My biggest beef with this recall is how the information was disseminated. This press release came out yesterday and I found out about it today. On top of that, do you know how I found out about it? Through an email from my fellow podder, Stacey, who emailed dozens of people on the system. Not a word from Insulet or Abbott yet. So what gives? This is a massive recall for people who use the Omnipod system, and yet Insulet is completely mum on the issue. Several people in the Omnipod Facebook forum report finding out about the recall through social media.

Social media is an excellent avenue for dispersing various bits of information and to stay in touch with the pulse of the community. But when it comes to a recall that affects the health of thousands of individuals, get your collective act together, Insulet and Abbott, and send out a proper email or make a phone call. You should know better.


How To Participate In A Clinical Trial

When I asked you, my lovely readers, to send me feedback, one comment I received requested a post on clinical trials. Well, your wish is my command! I’d like to introduce you to Molly McElwee Malloy, a Clinical Trial Coordinator and Certified Diabetes Educator at the Center for Diabetes Technology at the University Of Virginia. Not only does she work for a clinical trial, but she is a 15-year veteran of type 1 diabetes and has participated in the artificial pancreas clinical trial.


A Guest Post by Molly McElwee Malloy

Molly-McElwee-MalloyHave you ever wondered what it’s like to be in a clinical trial?  Maybe you’ve read an article recently and thought about volunteering?  Let’s talk about it.  First, where do you go to find out what clinical trials are actively recruiting subjects?  Subjects, by the way, are what you are called when you volunteer for a trial.  Here’s some websites that will help you find out what’s going on.


– JDRF’s Clinical Trial portal

– NIH’s NIDDK Clinical Trials portal

Now, let’s talk about contacting the research coordinator to find out more about the trial.  The clinical research coordinator or CRC is your liaison to the study.  They will make sure you are fully informed about the study to ensure you want to do it.  After you have mutually agreed on your participation, you will go through a consenting process that can take some time.  This is the part where if ANYTHING is remotely unclear you ask it.  There are no dumb questions!!!  You are volunteering your time and your body – it’s your right to understand each and every detail that will go on!  If you ever feel like this process doesn’t happen to your satisfaction, there is a phone number required to be on each consent form where you can report this.  Often it will be an Institutional Review Board or IRB phone number.  It is your right as a research subject to be fully informed and feel secure in the knowledge that you know what is about to be asked of you.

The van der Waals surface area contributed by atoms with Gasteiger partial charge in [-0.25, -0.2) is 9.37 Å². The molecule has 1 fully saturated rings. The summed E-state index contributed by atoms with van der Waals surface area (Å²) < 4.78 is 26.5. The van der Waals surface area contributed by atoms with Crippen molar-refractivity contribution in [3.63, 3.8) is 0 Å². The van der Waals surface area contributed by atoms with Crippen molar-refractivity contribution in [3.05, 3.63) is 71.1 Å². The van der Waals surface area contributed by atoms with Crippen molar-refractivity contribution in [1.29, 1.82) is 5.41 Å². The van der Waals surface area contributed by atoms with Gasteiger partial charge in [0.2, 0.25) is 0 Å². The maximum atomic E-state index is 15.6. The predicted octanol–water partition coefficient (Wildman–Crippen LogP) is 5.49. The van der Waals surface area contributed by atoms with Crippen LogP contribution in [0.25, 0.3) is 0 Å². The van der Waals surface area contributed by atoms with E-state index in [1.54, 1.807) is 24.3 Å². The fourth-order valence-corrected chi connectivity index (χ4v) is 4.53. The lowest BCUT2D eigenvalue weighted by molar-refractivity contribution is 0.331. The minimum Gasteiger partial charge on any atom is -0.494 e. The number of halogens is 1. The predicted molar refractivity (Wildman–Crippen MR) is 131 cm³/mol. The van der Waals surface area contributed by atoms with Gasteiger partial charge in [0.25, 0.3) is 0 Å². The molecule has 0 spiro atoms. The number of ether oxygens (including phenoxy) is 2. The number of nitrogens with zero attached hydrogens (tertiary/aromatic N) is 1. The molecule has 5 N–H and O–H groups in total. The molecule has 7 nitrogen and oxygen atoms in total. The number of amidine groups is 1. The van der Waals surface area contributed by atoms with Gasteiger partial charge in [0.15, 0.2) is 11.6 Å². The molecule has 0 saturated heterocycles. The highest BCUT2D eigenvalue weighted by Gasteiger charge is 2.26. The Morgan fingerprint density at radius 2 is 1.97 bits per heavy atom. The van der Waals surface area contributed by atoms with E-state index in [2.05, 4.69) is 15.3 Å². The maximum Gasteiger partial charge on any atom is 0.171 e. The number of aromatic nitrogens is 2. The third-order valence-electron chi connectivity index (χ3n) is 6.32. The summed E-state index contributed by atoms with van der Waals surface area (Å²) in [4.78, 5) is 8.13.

All clinical trials have inclusion and exclusion criteria that must be met.  There are good reasons for these conditions to protect both you and the research.  When you volunteer for a trial, you are giving your time and body for the project.  We want to roll out the red carpet and accommodate you.  Here’s the reality – clinical trials are typically funded by grants and they don’t often offer to expense your travel arrangements. Clinical trial coordinators often are juggling the schedule of the facility, the physicians, nurses and other team members that need to be present.  Lots of times all of these things bend to fit when and where subjects are available.  However, all of these things must have a compatible schedule.  I am often astounded when all these aspects align and am eternally grateful to everyone who makes it happen.  We can’t do research without you!

Once you begin there will be certain things required of you.  Just as it is imperative that the research coordinator be thorough with you and your questions, it’s equally important that you do your best to give accurate information and follow the directions given to you.  It’s truly a missed opportunity if you don’t.  Your data matters and we don’t ask for things we don’t need. Do your best to fulfill your end of the research.

In my job, I coordinate artificial pancreas clinical trials.  Before coming to work at the Center for Diabetes Technology I participated in some very early clinical trials of a closed loop artificial pancreas system.  At the time, blood draws were done IV and the system was run by a laptop computer.  My BG numbers were amazing. I remember eating a bagel and not being high afterwards (can you do that?).  It took a lot of blood draws, eating prescribed foods at prescribed times, but the results were worth it.  I got to forget about my diabetes for 24 hours.  After that I realized how much time I spent thinking about my diabetes and how much we needed a better system.  It was one of the reasons I went back to school to get my RN (and later my CDE) and started working at the Center. I want a system that gives everyone with diabetes the freedom to manage their diabetes without losing their minds.  You know what I’m talking about – managing type 1 diabetes is the equivalent of trying to hit a moving target.  You’ll get it right sometimes and other times you’ll be way off mark.  We need a better treatment option and so I’m very excited to be working on this project!